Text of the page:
Local publisher releases a book of philosophical essays

FROM ON HIGH: “Not to get all new-agey, but somehow the divine feminine seemed to want some sort of perspective,” says Stephen Crimi. “And that’s what mostly this book is about.” The founder of local publishing house Logosophia Books recently authored his own project, Katabatic Wind. Author photo courtesy of Crimi

A conversation with author and publisher Stephen Crimi about his new book, Katabatic Wind: Good Craic Fueled by Fumes from the Abyss, is likely to include discussion of politics, the westernization of yoga, science, myth and more. The collection reflects those wide-ranging but interconnected interests, with essays including a comparison between the Western and Eastern sacred tradition through the characters of Hamlet and Arjuna; an unusual take on Plato’s cave allegory; and two detailed analyses of rock songs.

The prose is at once academic and personal, with flashes of Crimi’s wit shining through. Perhaps the author best describes his work in this introduction: “The Irish love nothing better than what they call ‘good craic’: enjoyable and uplifting conversation. What better discourse could prevail than amongst our higher selves?” Crimi will celebrate the release of Katabatic Wind at Malaprop’s on Tuesday, June 21, at 7 p.m.

Although Katabatic Wind is the first book Crimi has solo-authored, he’s well-acquainted with the publishing world. He’s the founder of Logosophia Books, a local independent publishing house that got its start in 2008 and has released books mostly by local authors. In a way, says Crimi, publishing his own book is easier than publishing another author’s. “They’re my dreams, so I can deal with the clouds floating away,” he says. “[As a publisher], I’m dealing with other people’s dreams and their aspirations and trying to do the best that I can for them, so there’s more pressure.”

So what finally inspired Crimi to put his own work out into the world? He says it was a long time coming. Some of the essays have been in existence for years; two have been published in Moksha Journal and Journal of Anthroposophy in Australia. Some are new, while others have undergone extensive revisions. Crimi says the desire to put these essays together became apparent within the past few years. “Not to get all new-agey, but somehow the divine feminine seemed to want some sort of perspective,” he says. “And that’s what mostly this book is about.”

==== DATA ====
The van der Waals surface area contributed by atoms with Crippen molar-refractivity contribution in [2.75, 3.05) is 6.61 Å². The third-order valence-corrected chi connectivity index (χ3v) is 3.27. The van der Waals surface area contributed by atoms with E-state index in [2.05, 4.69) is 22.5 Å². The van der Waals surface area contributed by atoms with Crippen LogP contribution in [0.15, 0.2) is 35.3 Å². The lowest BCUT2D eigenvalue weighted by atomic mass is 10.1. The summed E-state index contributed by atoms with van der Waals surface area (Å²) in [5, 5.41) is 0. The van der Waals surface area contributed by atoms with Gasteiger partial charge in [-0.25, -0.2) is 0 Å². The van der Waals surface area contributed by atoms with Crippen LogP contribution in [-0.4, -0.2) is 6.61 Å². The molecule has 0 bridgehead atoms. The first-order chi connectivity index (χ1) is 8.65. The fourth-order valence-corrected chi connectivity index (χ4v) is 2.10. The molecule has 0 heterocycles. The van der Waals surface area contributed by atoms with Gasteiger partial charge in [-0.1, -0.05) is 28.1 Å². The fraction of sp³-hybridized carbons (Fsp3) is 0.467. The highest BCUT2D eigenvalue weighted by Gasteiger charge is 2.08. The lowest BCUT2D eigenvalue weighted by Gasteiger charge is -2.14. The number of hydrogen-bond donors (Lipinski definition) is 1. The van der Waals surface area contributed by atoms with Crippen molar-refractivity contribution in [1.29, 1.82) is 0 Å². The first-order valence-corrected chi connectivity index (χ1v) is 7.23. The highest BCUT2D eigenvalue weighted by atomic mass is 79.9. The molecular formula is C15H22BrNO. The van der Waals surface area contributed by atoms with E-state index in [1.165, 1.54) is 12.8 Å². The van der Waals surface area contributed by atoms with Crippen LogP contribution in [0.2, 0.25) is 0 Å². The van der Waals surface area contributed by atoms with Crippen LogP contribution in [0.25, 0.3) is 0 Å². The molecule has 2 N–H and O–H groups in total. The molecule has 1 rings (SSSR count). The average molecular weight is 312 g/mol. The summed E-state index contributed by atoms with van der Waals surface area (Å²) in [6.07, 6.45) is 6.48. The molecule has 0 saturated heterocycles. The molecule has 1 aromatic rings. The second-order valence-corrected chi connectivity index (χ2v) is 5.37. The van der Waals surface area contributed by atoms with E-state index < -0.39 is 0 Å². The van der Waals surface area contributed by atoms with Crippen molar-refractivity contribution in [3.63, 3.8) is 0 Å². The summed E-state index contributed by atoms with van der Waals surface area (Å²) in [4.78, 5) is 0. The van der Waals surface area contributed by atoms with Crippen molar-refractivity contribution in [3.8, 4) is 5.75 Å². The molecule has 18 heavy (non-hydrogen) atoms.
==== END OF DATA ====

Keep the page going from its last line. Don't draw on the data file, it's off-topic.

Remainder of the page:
Katabatic Wind is also largely informed by Crimi’s studies of traditional yoga at Yoga Anand Ashram in Amityville, N.Y., where he lived for more than a decade. By the time he had reached the end of his time at the ashram, says Crimi, “I just felt deep inside that I was putting on some other clothes by adopting this Indian approach. We were going, ‘Namaste, namaste, namaste,’ which is beautiful, but every time there was a part of me that felt it was false, and I really started thinking about these Western roots and trying to understand it.”

To do that, Crimi looked to ancient Greece. “As Westerners,” he explains, “we don’t understand the ground that we are standing on, and the ground that we are standing on comes from Greece.”

The theme of comparing and contrasting Western and Eastern modalities runs through the book. The related theme of grief is also prominent. “It’s the grief of this disconnection,” says Crimi. “Rumi writes about it. There is a standard grief of being disconnected from the divine.”

When asked about the audience for Katabatic Wind, Crimi is self-deprecating. “It’s an impossible question,” he says. “I’m happy if anybody buys it and reads it. It’s an honor.” Certainly, those who have some knowledge of philosophy will find more to love about the book. A familiarity with the ancient stories and literary characters discussed (Orpheus, Arjuna, Hamlet) is helpful, but not necessary to learn from and enjoy the writing.

“There is this tradition of extra academic, learned writing, so there are a number of people who are into that,” says Crimi. “It’s not an easy book, and it’s not meant to be.”

Still, it’s a book that readers will benefit from digging into — especially those who have felt that push and pull between Eastern and Western, ancient and contemporary. “The best books for me are the ones that take the stuff that you’ve been thinking about that has been inchoate, and make you say, ‘Yeah, that’s it,’” says Crimi. “So it’s not new, but it really puts into words all the stuff you’ve been thinking.”

WHAT: Stephen Crimi presents Katabatic Wind

WHERE: Malaprop’s, 55 Haywood St., malaprops.com

WHEN: Tuesday, June 21, 7 p.m. Free


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About Lea McLellan
Lea McLellan is a freelance writer who likes to write stories about music, art, food, wellness and interesting locals doing interesting things.

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